Most of you are probably asking what HDR means. I actually asked myself that when writing this blog, because while I know what an HDR photo looks like, I always forget what it stands for:
High Dynamic Range Imaging…or HDR (the “i” gets dropped) Read more here if you want to learn the details.
The simple explanation is a merging of multiple images of one scene shot at different lighting levels. Some cameras can take many photos in a row and do something called “bracketing” where it will alternate between lightning levels. You then take those images and combine them using software and tone mapping.
I’ll explain it below by showing first the three images I took in rapid succession, followed up by the completed product.
The key to HDR images is to make sure you scene has enough contrast to really take advantage of what HDR gives you. When I was in Springfield taking sunset photos, I realized that coupled with the clouds, this might be a great HDR photo.
I hit the nail on the head with this one.
So here are the first three images, taken at different levels (+2, 0, -2 EV):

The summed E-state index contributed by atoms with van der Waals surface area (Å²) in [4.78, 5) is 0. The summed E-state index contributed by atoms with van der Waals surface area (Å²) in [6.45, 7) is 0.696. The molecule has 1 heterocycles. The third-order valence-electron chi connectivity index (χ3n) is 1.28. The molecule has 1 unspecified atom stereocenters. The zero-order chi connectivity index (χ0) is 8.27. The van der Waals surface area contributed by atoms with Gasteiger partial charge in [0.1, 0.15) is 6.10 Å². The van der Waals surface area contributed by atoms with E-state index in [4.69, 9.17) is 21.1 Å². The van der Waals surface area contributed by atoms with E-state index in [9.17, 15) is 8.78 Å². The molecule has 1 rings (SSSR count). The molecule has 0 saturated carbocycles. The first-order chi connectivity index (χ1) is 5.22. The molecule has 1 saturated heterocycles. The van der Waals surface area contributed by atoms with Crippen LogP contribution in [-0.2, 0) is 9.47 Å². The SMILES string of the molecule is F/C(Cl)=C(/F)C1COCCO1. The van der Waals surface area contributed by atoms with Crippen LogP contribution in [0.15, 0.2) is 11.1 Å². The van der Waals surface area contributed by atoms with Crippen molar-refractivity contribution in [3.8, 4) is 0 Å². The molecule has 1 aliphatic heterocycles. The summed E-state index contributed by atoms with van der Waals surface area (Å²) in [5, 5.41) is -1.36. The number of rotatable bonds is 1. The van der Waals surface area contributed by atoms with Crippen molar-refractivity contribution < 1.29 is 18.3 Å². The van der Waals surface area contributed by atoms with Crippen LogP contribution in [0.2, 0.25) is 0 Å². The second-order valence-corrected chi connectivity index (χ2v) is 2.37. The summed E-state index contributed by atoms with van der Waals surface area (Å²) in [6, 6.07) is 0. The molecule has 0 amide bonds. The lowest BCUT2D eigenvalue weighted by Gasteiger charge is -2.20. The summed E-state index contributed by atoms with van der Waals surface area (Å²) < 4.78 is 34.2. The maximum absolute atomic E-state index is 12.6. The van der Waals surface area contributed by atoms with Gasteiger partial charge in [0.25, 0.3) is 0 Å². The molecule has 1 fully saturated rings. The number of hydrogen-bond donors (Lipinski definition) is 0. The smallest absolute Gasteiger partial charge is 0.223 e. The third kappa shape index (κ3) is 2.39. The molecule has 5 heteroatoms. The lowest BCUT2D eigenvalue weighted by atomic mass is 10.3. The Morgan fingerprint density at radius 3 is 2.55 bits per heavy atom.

Apart, all three are pretty boring and don’t show much detail. The purpose of taking three shots (or more depending) is to capture all the possible lighting details in a scene or subject. Sometimes there are so many details that one photo wont see, so doing an HDR opens up a whole new world.
The result tends to be a photo that looks other-worldly or almost fantasy-like. Some HDR photos can be very subtle, others can be insane.
So here is the finished product after I combined all three photos using Photomatix and tweaking the look a bit:
Pretty cool huh? I’m so proud of this photo…I can’t even tell you how long I’ve been wanting to create one of these.
If you want to check out more HDR photos, just Google it, or check out the links below.
HDR 3 (this one is pretty friggin’ amazing)